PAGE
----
Junot Díaz to speak at Brooklyn Public Library

Brooklyn BookBeat

October 24, 2013 By Samantha Samel Brooklyn Daily Eagle
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Junot Díaz, the Pulitzer Prize-winning author of “The Brief Wondrous Life of Oscar Wao,” and, most recently, the acclaimed collection “This is How You Lose Her,” is modest about his success as a writer. “Most of the time, I thought [writing] was going to be a night job,” he said this past spring when he spoke at BAM’s Eat, Drink & Be Literary series.

Díaz will be returning to Brooklyn this Saturday, Oct. 26, to read from his latest book at the Brooklyn Public Library’s Central Branch. “This is How You Lose Her,” which was recently published in paperback, chronicles scenes from the life of Yunior, the ever-complex character who Díaz so expertly developed in his first collection, “Drown,” as well as in “The Brief Wondrous Life of Oscar Wao.” Like his first two, Díaz’s latest book traces Yunior’s romantic and familial escapades – and often mishaps – as he comes of age and navigates the rocky transition into adulthood.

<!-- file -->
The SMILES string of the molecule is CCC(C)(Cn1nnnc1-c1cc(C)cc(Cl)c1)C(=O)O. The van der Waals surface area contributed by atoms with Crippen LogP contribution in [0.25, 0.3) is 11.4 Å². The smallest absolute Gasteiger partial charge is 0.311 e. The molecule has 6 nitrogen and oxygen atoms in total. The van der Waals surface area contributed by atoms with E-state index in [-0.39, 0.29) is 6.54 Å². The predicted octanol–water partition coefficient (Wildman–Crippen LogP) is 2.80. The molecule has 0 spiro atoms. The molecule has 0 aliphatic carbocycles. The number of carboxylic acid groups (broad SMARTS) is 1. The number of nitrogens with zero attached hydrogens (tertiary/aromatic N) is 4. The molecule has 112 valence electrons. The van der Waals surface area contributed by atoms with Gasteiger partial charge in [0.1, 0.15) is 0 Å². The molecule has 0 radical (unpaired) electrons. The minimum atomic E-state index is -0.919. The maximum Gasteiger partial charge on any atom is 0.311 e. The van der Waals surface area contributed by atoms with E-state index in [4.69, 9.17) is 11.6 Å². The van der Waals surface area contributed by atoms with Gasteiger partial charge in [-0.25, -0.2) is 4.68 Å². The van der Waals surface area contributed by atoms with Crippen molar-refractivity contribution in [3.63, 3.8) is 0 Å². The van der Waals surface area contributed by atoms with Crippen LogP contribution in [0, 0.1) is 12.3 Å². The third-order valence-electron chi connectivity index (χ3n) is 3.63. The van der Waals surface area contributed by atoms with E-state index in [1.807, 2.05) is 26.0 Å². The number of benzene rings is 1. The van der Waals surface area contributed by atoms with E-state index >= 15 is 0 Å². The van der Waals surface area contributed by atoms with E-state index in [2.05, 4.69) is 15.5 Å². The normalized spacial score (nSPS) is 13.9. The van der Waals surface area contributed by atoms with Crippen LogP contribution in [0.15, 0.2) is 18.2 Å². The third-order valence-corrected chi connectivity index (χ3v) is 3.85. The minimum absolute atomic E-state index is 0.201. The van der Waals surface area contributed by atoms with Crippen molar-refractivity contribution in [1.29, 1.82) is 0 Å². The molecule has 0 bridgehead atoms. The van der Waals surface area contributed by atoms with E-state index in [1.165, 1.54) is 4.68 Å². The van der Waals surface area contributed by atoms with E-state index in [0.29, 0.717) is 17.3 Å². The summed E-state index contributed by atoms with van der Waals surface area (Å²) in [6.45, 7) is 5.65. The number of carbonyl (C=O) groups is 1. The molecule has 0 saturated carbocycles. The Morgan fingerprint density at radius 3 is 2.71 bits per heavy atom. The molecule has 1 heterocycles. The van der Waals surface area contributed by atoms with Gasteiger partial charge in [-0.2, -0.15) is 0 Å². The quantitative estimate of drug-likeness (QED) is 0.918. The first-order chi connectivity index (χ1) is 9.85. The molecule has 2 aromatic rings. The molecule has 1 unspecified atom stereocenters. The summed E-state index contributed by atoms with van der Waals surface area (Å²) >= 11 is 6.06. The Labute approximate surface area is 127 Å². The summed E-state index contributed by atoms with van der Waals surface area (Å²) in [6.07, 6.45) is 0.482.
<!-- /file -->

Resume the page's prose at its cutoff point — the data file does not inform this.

Díaz brings Yunior to life with such raw, unflinching prose that readers cannot help but feel for him, even in spite of his overtly crude viewpoint and often misguided choices. Díaz has a way of getting inside Yunior’s head to create a remarkably real and multifaceted protagonist; in fact, the author has spoken openly about his own connections to Yunior. “Yunior is an x-ray of who I was before I stopped pretending that I was hard,” he said earlier this year at BAM. “Yunior is a specimen of someone who comes from a very familiar American tradition.”

Despite his enormous success, Díaz is in no rush to please his audience. He spent 11 years writing “The Brief Wondrous Life of Oscar Wao,” while “This is How You Lose Her” took him 16.  Díaz has explained his relatively slow process as the result of his resolve to ignore his “desire for approval,” pointing out that such aspirations might taint one’s writing.

Back in April, when Díaz revealed that he is now working on a science fiction novel, a genre new to him, he noted that there is a steep learning curve. Though it may take him over two decades, fans can expect that Díaz’s next book won’t disappoint – his utter devotion to his craft will no doubt shine through.

 

The Oct. 26 event will begin at 4 p.m. at the Brooklyn Public Library’s Dweck Center (Central Branch, 10 Grand Army Plaza). 

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